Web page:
Graduate School Part 3: 7 Things I Wish I Knew Before I Graduated

by Sean McQuaid

So it’s time for you to graduate and enter the real world? Congratulations, all your hard work is about to pay off! While I may have just graduated from my Master’s program, I feel as if I have some fairly relevant advice for somebody who is just now trying to break into the music industry.


1) This is just the beginning of your career

It’s important to note that this is just the beginning. Your life long journey is JUST STARTING. Think about that! You just finished your Master’s degree and you STILL have a lot to learn. Hard to believe, right? While you may have learned a lot in your years of schooling, you will still need to continue to practice and work hard to grow as a musician DAILY. This may come as common sense to some of you, but it’s important to keep yourself grounded as you begin your career.


2) Be sure to keep in touch with your colleagues/teachers

I know that I stated this in my last article, but this is INCREDIBLY important. Your teachers can be your most valuable resource for widening your network. Shoot them an e-mail or text once in a while to check in on them and give them an update on what you are doing. You’d be surprised how interested your teachers and colleagues will be in your life after graduating!


3) Continue to PUSH, don’t think you’ve “mastered” your instrument

Be sure to keep up your good habits, good work ethic is always appealing to fellow musicians. Hard work always beats out talent! TRY to fit in your practice time, writing out a routine/ priority list is helpful! I understand that life can be a bit crazy, but making the time every day to practice something productive will help you continue to improve immensely. If you ever find yourself in a rut, try changing up your routine. You’d be surprised how a change in your day to day musical life can spark new creative ideas.


4) Continue to network - Make the hang a priority

It’s common knowledge to most musicians but it’s all about “the hang.” In order to get gigs, you need to network on SOME level. Go to jam sessions, popular hangout spots for musicians in your area, or use your friends’ networks to meet people. Even taking lessons with people you admire is a good way to get your foot in the door. (And it’ll keep you honest in terms of your progress.)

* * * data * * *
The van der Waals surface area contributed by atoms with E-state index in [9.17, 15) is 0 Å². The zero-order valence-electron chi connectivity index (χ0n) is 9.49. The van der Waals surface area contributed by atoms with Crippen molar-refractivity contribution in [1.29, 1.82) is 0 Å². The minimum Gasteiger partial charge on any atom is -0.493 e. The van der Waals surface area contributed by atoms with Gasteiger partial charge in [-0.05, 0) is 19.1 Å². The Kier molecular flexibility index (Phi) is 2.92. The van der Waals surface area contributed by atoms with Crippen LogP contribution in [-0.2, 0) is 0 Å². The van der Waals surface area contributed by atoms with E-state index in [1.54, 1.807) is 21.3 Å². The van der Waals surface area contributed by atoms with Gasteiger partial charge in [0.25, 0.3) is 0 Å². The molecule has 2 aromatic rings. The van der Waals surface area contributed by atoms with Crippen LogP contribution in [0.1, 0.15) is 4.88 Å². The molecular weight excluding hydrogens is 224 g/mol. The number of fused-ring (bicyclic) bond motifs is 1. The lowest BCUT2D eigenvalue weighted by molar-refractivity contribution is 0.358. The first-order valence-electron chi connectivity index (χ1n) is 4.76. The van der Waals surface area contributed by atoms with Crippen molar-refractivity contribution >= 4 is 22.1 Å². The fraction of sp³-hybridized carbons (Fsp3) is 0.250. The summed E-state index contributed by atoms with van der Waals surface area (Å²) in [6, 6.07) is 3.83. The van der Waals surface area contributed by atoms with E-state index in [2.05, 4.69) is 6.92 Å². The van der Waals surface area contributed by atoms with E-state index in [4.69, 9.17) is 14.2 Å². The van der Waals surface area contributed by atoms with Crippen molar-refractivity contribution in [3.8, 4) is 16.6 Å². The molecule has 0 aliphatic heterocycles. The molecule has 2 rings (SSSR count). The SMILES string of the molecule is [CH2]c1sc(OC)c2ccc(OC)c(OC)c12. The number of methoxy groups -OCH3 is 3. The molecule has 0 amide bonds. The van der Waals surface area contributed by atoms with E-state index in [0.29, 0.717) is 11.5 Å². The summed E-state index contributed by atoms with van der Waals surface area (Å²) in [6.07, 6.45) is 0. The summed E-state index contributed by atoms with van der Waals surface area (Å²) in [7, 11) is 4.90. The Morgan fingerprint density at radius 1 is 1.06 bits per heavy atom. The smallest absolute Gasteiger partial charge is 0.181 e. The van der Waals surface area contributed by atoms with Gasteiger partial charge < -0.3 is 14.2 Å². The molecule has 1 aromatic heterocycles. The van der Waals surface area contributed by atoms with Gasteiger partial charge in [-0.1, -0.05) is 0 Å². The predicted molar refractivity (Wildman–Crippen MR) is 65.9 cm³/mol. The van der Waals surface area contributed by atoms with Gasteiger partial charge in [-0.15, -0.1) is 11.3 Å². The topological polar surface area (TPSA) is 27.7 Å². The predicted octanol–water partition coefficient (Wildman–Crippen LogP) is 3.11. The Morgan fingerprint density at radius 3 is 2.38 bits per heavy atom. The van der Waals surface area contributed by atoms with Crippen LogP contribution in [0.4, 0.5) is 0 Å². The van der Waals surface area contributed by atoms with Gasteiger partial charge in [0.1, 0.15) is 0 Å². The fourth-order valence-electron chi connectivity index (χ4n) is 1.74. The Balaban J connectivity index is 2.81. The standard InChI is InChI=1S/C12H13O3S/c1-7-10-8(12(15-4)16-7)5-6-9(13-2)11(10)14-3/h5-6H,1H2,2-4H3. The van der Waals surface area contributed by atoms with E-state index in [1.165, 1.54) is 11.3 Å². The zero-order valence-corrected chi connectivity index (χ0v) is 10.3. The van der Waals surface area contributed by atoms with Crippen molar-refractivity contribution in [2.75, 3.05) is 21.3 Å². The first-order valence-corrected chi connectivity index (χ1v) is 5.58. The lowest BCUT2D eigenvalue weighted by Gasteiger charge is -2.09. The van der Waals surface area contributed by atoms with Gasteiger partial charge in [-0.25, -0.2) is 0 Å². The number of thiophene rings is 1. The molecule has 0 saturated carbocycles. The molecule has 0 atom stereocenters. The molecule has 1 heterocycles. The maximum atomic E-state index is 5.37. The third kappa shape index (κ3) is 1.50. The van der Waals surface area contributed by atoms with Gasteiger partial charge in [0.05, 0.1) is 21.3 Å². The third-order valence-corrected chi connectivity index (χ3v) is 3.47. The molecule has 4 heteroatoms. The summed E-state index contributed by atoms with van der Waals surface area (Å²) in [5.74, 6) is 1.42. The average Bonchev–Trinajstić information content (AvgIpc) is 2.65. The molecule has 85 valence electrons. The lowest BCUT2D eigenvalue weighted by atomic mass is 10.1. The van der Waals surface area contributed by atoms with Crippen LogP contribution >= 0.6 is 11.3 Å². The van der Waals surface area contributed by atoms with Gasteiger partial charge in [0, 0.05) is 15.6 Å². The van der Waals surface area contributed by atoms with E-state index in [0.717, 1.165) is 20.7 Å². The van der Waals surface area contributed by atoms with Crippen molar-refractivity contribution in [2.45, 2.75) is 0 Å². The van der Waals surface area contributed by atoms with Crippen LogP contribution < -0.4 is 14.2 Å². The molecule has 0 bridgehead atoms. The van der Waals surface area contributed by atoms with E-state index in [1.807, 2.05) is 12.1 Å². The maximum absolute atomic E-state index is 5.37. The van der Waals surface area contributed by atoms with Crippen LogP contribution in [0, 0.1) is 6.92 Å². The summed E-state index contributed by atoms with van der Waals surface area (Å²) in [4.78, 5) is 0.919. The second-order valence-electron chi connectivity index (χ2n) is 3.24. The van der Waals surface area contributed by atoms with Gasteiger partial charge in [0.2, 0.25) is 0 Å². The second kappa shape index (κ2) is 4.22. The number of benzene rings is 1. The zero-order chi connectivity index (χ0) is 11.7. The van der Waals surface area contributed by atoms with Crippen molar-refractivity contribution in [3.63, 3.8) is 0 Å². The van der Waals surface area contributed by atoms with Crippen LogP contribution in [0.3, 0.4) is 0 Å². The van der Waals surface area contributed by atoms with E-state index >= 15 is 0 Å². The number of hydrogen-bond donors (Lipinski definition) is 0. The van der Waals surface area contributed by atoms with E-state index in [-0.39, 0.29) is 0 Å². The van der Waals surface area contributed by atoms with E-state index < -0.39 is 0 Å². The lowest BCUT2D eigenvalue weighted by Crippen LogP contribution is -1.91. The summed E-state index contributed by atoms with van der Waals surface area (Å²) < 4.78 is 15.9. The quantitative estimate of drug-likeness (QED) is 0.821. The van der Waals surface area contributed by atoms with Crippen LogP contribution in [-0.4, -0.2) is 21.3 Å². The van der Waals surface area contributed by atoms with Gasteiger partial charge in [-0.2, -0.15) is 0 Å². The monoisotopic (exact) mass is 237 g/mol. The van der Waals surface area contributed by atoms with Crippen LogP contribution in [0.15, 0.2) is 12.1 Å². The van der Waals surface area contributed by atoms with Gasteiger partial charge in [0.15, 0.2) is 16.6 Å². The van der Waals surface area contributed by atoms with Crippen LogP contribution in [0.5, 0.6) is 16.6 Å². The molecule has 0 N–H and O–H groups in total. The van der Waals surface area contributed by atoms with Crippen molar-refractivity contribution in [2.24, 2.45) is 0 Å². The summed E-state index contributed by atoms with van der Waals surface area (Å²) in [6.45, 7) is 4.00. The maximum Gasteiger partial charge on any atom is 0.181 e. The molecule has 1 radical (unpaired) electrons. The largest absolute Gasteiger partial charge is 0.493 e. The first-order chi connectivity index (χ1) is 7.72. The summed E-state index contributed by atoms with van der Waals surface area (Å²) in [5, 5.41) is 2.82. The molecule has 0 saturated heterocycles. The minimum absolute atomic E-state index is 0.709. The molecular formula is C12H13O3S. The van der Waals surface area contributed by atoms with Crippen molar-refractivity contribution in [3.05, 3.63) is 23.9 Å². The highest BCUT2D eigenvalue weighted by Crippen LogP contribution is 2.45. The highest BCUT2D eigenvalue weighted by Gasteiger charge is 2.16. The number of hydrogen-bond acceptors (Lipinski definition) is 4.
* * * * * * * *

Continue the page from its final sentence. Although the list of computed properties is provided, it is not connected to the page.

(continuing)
While good sound, technique and overall facility on your instrument are extremely important, sight reading is actually the MOST MARKETABLE skill set you can possibly have! Most of the calls you receive when you start out will be in reading bands, so making a good first impression is especially important. Try to incorporate sight reading into your daily practice. You should try and sight-read something new every day. Whether that means you’re sight reading out of an etude book, a solo work or even a big band chart, it will greatly help to have your brain work in this way each day!


6) It’s Ok to do some things for free.

I usually don’t like doing things for free ……but sitting in on rehearsal bands gives you a chance to meet people around town and get your name out there. This is another reason to get your reading up! As you meet people, they might mention that their band needs someone to cover a spot in their big band/wind ensemble. You never want to turn down an opportunity when you’re starting. Try to sit in on a rehearsal every so often to both test your sight reading and meet some new people!



7) Be sure to bring your business cards EVERYWHERE

You never know where/when you’ll meet someone important, so be sure to have cards ready so people can start calling you for gigs/work. And be sure to pass out your card to people you would like to work with; it’s okay to give your card to other musicians! Most musicians love to exchange information because they also see value in having you in their network.


I hope that all of you have found this series to be helpful! I have found that in writing this series, I have been much more reflective over my time in my Master’s Program. While a Master’s degree may not be for everyone, it really can help a serious musician cultivate their skills even more. It was definitely one of the best decisions I’ve made throughout my life thus far!


Happy Practicing! 

 -Sean McQuaid

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